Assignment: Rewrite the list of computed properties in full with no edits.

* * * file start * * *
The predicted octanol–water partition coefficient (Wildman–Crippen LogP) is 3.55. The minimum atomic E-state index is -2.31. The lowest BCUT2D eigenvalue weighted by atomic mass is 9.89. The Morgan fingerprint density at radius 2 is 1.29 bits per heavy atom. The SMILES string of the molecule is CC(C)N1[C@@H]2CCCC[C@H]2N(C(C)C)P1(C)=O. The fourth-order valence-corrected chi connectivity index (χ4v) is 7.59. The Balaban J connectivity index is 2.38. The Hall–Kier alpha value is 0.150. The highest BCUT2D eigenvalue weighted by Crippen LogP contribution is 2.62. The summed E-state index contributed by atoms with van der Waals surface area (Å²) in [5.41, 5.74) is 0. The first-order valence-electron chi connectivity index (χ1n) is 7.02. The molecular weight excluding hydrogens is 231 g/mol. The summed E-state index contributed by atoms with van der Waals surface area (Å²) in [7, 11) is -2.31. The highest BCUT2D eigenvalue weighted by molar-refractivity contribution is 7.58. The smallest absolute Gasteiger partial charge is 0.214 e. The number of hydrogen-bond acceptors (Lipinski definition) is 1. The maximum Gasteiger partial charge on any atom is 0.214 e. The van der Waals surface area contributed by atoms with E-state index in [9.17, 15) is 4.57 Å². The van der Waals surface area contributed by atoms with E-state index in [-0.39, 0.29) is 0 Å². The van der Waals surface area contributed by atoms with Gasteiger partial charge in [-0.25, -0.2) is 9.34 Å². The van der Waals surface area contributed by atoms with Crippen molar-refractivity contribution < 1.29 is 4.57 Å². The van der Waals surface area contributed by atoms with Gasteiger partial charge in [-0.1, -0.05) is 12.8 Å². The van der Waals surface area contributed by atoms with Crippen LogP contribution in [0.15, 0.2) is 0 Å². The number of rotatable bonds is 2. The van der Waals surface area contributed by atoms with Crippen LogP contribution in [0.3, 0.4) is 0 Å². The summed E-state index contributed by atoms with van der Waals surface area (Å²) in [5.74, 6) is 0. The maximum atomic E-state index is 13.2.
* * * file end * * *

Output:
The predicted octanol–water partition coefficient (Wildman–Crippen LogP) is 3.55. The minimum atomic E-state index is -2.31. The lowest BCUT2D eigenvalue weighted by atomic mass is 9.89. The Morgan fingerprint density at radius 2 is 1.29 bits per heavy atom. The SMILES string of the molecule is CC(C)N1[C@@H]2CCCC[C@H]2N(C(C)C)P1(C)=O. The fourth-order valence-corrected chi connectivity index (χ4v) is 7.59. The Balaban J connectivity index is 2.38. The Hall–Kier alpha value is 0.150. The highest BCUT2D eigenvalue weighted by Crippen LogP contribution is 2.62. The summed E-state index contributed by atoms with van der Waals surface area (Å²) in [5.41, 5.74) is 0. The first-order valence-electron chi connectivity index (χ1n) is 7.02. The molecular weight excluding hydrogens is 231 g/mol. The summed E-state index contributed by atoms with van der Waals surface area (Å²) in [7, 11) is -2.31. The highest BCUT2D eigenvalue weighted by molar-refractivity contribution is 7.58. The smallest absolute Gasteiger partial charge is 0.214 e. The number of hydrogen-bond acceptors (Lipinski definition) is 1. The maximum Gasteiger partial charge on any atom is 0.214 e. The van der Waals surface area contributed by atoms with E-state index in [9.17, 15) is 4.57 Å². The van der Waals surface area contributed by atoms with E-state index in [-0.39, 0.29) is 0 Å². The van der Waals surface area contributed by atoms with Gasteiger partial charge in [-0.25, -0.2) is 9.34 Å². The van der Waals surface area contributed by atoms with Crippen molar-refractivity contribution < 1.29 is 4.57 Å². The van der Waals surface area contributed by atoms with Gasteiger partial charge in [-0.1, -0.05) is 12.8 Å². The van der Waals surface area contributed by atoms with Crippen LogP contribution in [0.15, 0.2) is 0 Å². The number of rotatable bonds is 2. The van der Waals surface area contributed by atoms with Crippen LogP contribution in [0.3, 0.4) is 0 Å². The summed E-state index contributed by atoms with van der Waals surface area (Å²) in [5.74, 6) is 0. The maximum atomic E-state index is 13.2.